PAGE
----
Numismatic Guaranty Corporation (NGC)

Numismatic Guaranty Corporation (NGC) was founded in 1987. More than 20 million coins have been graded by NGC. Among the numismatic class, NGC has a trusted, stellar reputation.


NGC MS-69 Silver American Eagles

NGC MS-70 Silver American Eagles



Other Grading Services

There are several other smaller coin grading services around, most of which raise concern because of their lax grading standards. Unfortunately, less experienced buyers frequently pay way too much for Silver Eagles slabbed by the second tier grading services. In our opinion, you should pay no more for these particular Silver Eagles than you would for ungraded, standard bullion issues (see section below), because if someday you choose to sell, no informed buyer will offer you much more than the silver content value. Based on the fact that the average sale price is above that of the standard bullion issue, many buyers are not heeding this advice.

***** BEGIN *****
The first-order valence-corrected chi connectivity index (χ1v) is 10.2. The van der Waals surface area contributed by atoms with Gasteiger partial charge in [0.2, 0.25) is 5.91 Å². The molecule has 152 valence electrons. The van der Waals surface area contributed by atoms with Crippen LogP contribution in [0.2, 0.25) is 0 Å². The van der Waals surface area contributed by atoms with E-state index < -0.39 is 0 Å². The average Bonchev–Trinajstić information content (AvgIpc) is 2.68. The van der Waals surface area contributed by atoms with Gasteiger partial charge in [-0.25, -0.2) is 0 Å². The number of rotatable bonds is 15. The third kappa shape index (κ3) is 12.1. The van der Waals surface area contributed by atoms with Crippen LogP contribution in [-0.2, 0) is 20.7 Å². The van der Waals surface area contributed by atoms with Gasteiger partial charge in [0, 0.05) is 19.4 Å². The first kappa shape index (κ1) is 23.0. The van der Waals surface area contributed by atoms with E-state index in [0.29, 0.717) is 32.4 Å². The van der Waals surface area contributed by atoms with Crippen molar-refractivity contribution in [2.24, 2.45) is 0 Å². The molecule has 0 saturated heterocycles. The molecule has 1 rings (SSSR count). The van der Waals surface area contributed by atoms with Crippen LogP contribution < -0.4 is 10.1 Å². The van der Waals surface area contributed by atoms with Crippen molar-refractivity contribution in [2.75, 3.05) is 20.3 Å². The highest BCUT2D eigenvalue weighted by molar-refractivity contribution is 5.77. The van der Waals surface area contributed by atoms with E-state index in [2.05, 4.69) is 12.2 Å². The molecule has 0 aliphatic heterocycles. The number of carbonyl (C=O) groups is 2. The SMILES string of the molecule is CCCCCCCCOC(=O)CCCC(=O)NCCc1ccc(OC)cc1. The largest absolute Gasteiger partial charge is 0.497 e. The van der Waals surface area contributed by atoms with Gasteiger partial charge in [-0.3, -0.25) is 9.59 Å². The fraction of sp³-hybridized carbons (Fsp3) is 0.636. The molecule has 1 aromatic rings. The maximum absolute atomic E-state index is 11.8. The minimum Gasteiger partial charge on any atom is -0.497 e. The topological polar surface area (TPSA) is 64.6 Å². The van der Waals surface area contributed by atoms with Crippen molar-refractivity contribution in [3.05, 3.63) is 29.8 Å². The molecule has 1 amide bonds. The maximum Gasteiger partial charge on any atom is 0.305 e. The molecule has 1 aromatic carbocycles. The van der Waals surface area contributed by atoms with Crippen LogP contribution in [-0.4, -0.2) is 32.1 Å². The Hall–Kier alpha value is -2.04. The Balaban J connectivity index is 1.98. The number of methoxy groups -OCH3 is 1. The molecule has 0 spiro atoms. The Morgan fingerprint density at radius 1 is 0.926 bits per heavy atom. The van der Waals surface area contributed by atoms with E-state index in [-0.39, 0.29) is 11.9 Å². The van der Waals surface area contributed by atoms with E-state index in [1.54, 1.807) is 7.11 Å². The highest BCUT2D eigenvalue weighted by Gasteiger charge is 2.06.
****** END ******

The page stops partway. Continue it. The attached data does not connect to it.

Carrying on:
Here is another point to ponder. Virtually every Silver Eagle slabbed by these outfits are "Perfect" MS-70's. They very rarely list MS-69 or below coins. That right there should tell you something about their operation.

Note: The value trends and commentary in this section DO NOT include coins graded by ICG or ANACS. Both these services have fine reputations, but there were not enough American Silver Eagle bullion coins sold on eBay with their labels to constitute a sufficient sample size.






Ungraded American Silver Eagles


The vast majority of Silver American Eagle bullion coins sold are not labeled with a grade. Most likely, an individual coin gets to the end buyer from the Mint through middlemen dealers without being labeled and does so because it (1) was looked at by a dealer but deemed not worthy of the grading process, or (2) never was evaluated by a dealer for grade potential to begin with.

The Silver Eagle sales recorded in our data collection process DID NOT include coins packaged in special gift boxes or any type of display cases, nor colorized coins. Some buyers will pay more to acquire a standard Silver Eagle with above average presentation qualities. That's fine, but no one making such a purchase should expect to recover their extra cost if they in turn decide to sell.

Ungraded Silver American Eagles


How the $1 American Silver Eagle Got Started